2017 Hefei International Marathon Race Report

Most of my regular followers will know that I was selected as part of a team of five to represent Columbus, Ohio at the marathon of our sister city Hefei, China. I blogged about the announcement here and here, and about my team's fundraiser here. On November 8, 2017, we set off to the Far East, arriving in Hefei, China late evening on November 9th. We spent five days in Hefei, after which everyone went separate directions. My travels took me to Bangkok, Thailand, and then back to China to spend time in and around Beijing. But this post is about Hefei and the marathon I ran there.

Post marathon with Courtney, Bernard, me, Echo and Lily in back

The Hefei International Marathon is a large event, with tens of thousands of participants across all race distances (marathon, half marathon, 5K and 10K). The marathon had the smallest race field of all events, but included some very competitive elite runners.

The Lead-Up

Through the sister city marathon exchange, our team of ambassadors was treated as VIPs. We stayed in the hotel that served as the race headquarters, and shared a floor with some of the elite athletes. Like the elites, we didn't need to go to the regular packet pick-up; our packets were waiting for us at the hotel. And those packets contained racing singlets and shorts, like the elites received, and bibs for front and back. In contrast, regular participants received a short-sleeved event shirt and a different colored bib to be pinned on their front only. But at the time we got our packets, I didn't know about the regular event t-shirt.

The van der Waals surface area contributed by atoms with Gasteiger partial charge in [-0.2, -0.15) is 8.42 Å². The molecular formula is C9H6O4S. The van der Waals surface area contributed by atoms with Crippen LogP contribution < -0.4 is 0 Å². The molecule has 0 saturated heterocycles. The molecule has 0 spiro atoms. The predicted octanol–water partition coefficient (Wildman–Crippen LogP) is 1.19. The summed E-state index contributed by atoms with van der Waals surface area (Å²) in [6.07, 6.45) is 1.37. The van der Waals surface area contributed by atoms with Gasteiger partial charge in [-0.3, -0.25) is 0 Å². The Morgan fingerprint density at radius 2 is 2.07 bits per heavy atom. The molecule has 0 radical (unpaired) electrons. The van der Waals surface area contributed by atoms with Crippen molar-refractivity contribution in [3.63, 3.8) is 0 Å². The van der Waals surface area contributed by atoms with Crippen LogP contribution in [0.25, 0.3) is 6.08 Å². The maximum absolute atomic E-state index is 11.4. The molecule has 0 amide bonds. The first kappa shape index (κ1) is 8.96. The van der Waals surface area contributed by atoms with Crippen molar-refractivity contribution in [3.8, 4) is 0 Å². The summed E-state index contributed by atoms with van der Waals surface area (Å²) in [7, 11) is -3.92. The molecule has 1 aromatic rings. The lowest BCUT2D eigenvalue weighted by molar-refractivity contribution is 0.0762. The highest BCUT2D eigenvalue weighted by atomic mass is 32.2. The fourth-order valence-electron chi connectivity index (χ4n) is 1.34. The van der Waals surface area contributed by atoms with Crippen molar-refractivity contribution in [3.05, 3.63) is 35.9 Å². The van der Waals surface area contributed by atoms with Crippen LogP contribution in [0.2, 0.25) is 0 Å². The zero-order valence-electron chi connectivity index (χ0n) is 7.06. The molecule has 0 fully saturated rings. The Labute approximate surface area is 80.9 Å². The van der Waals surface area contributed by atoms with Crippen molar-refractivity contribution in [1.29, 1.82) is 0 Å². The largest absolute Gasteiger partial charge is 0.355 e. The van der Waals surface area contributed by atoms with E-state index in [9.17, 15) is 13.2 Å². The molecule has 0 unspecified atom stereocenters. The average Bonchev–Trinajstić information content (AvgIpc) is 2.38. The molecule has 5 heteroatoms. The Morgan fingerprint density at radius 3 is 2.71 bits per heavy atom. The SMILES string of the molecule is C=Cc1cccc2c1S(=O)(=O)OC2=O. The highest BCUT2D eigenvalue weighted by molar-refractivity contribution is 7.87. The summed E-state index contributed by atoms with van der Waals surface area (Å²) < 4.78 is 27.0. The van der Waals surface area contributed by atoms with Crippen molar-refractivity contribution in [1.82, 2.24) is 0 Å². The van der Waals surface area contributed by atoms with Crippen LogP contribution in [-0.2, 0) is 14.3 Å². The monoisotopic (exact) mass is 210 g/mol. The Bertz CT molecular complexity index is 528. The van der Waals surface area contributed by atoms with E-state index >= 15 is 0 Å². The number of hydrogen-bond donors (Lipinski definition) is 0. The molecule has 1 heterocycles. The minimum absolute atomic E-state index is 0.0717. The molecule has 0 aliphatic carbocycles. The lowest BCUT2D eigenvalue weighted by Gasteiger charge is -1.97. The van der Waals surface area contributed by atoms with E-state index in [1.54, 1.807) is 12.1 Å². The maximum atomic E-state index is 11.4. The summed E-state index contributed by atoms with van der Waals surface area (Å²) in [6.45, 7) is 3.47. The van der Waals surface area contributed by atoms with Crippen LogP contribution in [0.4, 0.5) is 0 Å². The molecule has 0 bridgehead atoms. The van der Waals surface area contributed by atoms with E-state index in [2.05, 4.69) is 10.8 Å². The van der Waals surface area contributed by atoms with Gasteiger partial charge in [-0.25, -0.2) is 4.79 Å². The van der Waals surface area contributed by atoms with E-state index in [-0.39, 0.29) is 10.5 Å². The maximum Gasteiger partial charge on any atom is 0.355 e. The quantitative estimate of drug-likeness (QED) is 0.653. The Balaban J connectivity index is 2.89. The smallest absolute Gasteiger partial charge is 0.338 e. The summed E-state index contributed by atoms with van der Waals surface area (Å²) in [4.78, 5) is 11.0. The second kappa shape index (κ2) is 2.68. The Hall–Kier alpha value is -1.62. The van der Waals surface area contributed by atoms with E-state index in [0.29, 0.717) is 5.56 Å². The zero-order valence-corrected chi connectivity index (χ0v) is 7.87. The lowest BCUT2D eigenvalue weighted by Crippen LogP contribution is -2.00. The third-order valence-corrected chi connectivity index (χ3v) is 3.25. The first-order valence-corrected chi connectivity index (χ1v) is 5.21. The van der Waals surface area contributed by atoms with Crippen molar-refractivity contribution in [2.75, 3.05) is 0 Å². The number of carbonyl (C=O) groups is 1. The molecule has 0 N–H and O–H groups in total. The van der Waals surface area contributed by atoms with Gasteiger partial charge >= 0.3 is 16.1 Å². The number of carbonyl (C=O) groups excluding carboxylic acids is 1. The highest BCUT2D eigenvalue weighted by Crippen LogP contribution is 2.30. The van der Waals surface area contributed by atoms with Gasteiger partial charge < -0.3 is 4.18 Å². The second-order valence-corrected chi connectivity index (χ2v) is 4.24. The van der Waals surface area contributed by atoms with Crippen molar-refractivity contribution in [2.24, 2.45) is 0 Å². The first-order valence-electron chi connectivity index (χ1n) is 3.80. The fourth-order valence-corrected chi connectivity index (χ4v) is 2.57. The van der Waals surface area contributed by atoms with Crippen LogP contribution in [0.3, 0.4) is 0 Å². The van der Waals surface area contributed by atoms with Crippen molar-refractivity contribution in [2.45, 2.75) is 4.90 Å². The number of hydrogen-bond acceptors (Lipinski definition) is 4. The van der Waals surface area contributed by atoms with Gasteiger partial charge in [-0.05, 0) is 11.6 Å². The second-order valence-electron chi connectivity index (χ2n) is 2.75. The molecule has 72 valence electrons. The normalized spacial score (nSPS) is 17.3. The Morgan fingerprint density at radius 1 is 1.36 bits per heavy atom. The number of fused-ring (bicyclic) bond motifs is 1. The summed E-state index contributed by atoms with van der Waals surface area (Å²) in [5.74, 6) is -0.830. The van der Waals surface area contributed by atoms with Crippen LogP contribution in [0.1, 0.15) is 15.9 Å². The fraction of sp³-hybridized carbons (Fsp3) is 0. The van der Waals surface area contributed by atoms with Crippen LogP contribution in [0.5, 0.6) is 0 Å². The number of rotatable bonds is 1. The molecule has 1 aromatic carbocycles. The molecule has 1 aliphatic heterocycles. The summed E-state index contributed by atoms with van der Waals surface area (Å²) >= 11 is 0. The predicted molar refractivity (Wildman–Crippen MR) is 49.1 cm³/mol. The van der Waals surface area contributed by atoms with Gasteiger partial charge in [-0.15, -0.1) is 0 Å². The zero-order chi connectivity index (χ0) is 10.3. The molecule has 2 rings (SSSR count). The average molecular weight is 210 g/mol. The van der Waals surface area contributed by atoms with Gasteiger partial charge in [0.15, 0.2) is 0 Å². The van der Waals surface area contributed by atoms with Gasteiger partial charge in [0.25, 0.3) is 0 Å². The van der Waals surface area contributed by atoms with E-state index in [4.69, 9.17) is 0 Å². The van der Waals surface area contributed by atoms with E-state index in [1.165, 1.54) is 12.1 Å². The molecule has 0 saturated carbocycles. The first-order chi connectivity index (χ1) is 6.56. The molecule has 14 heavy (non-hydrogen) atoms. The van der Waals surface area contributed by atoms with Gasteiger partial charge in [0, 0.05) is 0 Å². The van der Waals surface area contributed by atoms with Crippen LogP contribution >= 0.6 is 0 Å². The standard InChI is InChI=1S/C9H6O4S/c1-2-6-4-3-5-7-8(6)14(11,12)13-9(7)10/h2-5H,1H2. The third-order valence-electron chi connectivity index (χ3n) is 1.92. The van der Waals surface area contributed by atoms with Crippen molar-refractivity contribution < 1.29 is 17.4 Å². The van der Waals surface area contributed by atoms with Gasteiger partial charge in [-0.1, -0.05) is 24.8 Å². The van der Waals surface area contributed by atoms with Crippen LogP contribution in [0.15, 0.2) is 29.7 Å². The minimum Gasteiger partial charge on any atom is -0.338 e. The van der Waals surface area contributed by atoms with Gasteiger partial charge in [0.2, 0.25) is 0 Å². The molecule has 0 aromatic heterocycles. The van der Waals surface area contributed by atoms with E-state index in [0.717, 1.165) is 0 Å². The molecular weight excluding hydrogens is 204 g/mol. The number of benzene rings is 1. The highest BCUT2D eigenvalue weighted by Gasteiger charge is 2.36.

The marathon table at our hotel

VIP packet (shorts not pictured); only later did we get regular marathon t-shirts; we were also gifted volunteer jackets

The marathon was on Sunday, but on Saturday our hosts had a big day planned for us. It was tough to keep going all day when we were short on sleep and trying to adjust to the time change, but I wouldn't change a thing. We had a great day that started with a visit to Sanhe, an ancient city about an hour's drive outside Hefei. There, our hosts Bernard, Echo, Lily, Cindy and Oliver treated us to a traditional countryside lunch. Afterward, we drove back to the city for a party in our honor. The attendees included some runners and other members of an English-speaking club. Everyone seemed happy to meet us and to practice their English. We played some games and spent some time getting to know each other. The group made homemade dumplings for dinner and moon cakes for dessert. It was fun, but a long day, and when it was over we were all very grateful to get some sleep before the race.

At Sanhe: front row: Bernard, Courtney, Cindy; back row: Echo, me, Will, Avery, Kristian, Oliver (Lily was the photographer)

At the dumpling and English party with some of our new friends